By Dr Mamdouh G. Salameh
The demand for global oil is on the rise despite Omicron spreading several countries across
the world in the last few months. The market will achieve more gains in the price of oil and
may even reach $200 a barrel within the next five years.
Crude oil prices are already on a steep upward trajectory that could take the Brent crude
price to $90 a barrel during the first quarter of 2022.
My rationale is based on the fact that so many powerful bullish factors have joined hands
for the first time since 2014 to support the global oil demand.
Among these factors are a roaring economy, a tight market, a global under-investment in oil
and gas since 2019, a reduction of 399 million barrels from the international oil inventories
from a year ago, lessening global concerns about the Omicron variant and rising geopolitical
tensions in the Middle East and the Russia-West standoff over Ukraine.
And to top all the above factors, there are clear indications that global oil demand is now
entering a super-cycle phase which is defined as a sustained expansion usually driven by
robust growth in demand.
This means that crude oil prices are projected to continue surging at least for the next five
years which could take the Brent crude price to $110-$120 a barrel. The global oil market is
already tight and will get even tighter in coming years as a result of a surging demand and
OPEC+ is even more optimistic about 2022 with expectations that oil demand will hit 103
million barrels a day (mbd) compared with 101 mbd in 2019 before the onslaught of the
corona virus pandemic.
These oil producing countries are the most influential players in the global oil market and has
become the weather vane for the global oil market. Its strict adherence to its production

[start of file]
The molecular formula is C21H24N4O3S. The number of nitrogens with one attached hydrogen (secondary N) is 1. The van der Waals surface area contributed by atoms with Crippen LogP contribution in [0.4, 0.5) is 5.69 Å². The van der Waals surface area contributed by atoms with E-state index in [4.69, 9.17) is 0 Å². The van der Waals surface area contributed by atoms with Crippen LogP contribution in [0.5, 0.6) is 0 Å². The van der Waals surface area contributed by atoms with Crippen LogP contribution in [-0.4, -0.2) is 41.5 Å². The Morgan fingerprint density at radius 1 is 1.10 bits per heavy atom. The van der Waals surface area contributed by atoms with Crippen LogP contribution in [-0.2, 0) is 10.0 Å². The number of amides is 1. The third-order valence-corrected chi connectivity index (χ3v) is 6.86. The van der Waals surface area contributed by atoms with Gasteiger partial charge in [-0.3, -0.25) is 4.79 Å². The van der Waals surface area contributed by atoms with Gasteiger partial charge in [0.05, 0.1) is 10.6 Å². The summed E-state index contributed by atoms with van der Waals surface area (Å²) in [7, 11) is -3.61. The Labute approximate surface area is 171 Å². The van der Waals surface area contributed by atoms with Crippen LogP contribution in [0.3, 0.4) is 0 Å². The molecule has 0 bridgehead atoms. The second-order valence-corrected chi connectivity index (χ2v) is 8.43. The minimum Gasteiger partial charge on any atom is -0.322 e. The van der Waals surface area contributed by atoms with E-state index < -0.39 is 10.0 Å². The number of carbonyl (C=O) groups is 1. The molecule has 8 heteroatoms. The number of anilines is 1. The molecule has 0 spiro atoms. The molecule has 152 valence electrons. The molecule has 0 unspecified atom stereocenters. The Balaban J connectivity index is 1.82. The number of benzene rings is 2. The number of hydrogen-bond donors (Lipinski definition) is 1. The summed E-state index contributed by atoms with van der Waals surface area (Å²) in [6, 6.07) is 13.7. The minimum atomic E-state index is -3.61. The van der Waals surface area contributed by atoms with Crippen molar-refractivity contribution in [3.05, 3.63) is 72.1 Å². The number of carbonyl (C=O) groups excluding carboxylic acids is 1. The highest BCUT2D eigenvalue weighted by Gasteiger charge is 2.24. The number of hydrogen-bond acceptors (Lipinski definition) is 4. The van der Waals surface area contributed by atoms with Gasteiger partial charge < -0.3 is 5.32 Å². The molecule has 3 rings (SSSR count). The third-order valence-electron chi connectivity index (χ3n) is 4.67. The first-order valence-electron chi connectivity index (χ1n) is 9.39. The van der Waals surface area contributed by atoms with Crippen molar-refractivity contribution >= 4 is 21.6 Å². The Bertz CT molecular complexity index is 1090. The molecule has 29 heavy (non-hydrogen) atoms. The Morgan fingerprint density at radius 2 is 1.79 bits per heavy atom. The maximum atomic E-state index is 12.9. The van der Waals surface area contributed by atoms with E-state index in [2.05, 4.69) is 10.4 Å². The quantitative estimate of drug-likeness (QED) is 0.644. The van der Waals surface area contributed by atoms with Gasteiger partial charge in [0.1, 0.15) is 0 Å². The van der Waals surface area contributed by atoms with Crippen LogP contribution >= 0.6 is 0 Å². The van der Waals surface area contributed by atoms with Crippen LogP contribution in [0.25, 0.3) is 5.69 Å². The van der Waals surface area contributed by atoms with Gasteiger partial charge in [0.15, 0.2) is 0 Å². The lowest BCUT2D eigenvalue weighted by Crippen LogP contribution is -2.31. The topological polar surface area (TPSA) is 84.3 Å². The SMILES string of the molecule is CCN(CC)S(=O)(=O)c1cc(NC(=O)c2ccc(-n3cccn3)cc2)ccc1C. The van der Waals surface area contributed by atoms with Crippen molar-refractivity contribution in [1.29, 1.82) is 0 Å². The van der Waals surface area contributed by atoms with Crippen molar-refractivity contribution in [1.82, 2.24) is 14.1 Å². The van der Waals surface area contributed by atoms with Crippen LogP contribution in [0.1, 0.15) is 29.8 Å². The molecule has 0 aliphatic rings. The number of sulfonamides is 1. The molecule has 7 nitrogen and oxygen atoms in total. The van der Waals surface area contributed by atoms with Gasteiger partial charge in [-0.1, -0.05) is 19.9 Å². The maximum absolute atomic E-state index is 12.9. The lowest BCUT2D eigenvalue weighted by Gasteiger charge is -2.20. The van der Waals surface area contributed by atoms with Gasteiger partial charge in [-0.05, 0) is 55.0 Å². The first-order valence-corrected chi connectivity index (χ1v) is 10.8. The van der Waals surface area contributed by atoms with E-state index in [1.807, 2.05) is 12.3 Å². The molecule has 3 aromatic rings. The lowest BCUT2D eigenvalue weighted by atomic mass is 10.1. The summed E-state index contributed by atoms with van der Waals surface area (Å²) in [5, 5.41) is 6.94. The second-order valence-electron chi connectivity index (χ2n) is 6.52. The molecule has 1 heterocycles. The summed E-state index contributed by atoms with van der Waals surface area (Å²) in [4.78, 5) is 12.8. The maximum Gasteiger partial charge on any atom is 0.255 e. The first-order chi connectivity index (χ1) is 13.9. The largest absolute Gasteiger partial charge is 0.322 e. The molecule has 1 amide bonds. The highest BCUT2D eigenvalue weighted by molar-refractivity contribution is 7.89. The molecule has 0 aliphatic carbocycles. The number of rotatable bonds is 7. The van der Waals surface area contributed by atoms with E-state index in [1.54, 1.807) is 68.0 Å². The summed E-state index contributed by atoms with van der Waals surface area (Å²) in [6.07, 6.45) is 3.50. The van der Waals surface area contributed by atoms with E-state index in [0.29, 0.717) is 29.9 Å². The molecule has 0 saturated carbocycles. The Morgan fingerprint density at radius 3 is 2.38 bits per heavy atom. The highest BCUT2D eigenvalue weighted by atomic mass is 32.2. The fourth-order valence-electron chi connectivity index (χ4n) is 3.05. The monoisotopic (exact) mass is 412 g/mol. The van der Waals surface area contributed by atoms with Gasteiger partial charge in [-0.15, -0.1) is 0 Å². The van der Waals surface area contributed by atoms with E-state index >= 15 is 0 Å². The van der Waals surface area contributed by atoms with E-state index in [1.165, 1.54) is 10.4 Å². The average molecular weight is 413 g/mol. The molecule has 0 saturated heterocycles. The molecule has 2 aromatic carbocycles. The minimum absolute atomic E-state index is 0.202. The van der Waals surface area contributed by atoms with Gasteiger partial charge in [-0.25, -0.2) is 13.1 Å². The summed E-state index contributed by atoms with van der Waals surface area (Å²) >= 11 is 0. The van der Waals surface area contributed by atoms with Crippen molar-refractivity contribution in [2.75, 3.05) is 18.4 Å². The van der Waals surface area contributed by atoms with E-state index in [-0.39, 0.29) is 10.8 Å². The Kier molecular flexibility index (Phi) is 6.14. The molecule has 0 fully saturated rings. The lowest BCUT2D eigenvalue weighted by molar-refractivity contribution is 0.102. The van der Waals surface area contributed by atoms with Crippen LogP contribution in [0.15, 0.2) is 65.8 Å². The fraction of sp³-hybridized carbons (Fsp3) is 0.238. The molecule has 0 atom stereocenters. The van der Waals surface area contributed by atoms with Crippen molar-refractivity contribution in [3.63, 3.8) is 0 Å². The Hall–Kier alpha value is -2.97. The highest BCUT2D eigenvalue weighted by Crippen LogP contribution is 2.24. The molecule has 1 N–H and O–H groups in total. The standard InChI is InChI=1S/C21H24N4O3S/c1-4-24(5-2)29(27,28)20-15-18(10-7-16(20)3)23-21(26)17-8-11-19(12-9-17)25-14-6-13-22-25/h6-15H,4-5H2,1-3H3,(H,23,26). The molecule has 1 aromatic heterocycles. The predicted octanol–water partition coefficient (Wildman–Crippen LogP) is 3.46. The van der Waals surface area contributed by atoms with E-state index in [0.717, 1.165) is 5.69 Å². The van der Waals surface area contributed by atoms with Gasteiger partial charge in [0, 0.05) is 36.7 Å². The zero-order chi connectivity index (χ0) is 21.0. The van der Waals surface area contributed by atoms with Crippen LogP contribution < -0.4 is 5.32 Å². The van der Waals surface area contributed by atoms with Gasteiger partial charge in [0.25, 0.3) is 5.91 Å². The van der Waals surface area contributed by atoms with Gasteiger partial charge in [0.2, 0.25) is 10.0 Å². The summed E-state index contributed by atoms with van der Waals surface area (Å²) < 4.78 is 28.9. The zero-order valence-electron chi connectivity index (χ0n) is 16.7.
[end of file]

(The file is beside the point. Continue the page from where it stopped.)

policies has been setting the trend for the global oil industry, investors and oil prices. No
doubt, OPEC+ will review the market fundamentals in its coming meeting in May 2002.
Balanced and Stable Market
OPEC+’s objectives are to establish a balanced and stable market and also a price level
rewarding to its members but also acceptable to the global economy. It is expected that in
the current price environment OPEC+ will decide to raise its production by another 400,000
barrels a day (b/d). However, if it judges that the market is indeed getting tighter, it won’t
hesitate to raise its production beyond the agreed 400,000 b/d.
How high could oil prices rise depends in the final analysis on what price does OPEC+ want
and also on OPEC+’s spare production capacity. OPEC+ will defend an oil price of $80 a
barrel or slightly higher which is the price its overwhelming members and allies with the
exception of Russia need to balance their budgets.
The quintessential question is whether OPEC+ can add to its current spare capacity to help
balance the market in 2022.
I believe it can to some extent with help from Saudi Arabia, Russia, UAE, Kuwait and Iraq but
I doubt whether it can generate a spare capacity big enough to stem the continued surge of
oil prices in the next few years particularly with oil market entering a super-cycle.
Production As Per Agreement
According to an article published in oilprice.com, OPEC and its partners in OPEC + are
producing according to what they agreed under the production control agreement that
came in response to the devastation caused by the epidemic on the oil market in 2020.
Only a few members have the right to increase production in line with quotas while the rest
find it difficult to achieve. It also means the possibility of another price escalation, especially
if the demand continues as strong as it is currently, the report added.
(Dr Mamdouh G. Salameh is an international oil economist. He is one of the world’s
leading experts on oil. He is also a visiting professor of energy economics at the ESCP
Europe Business School in London).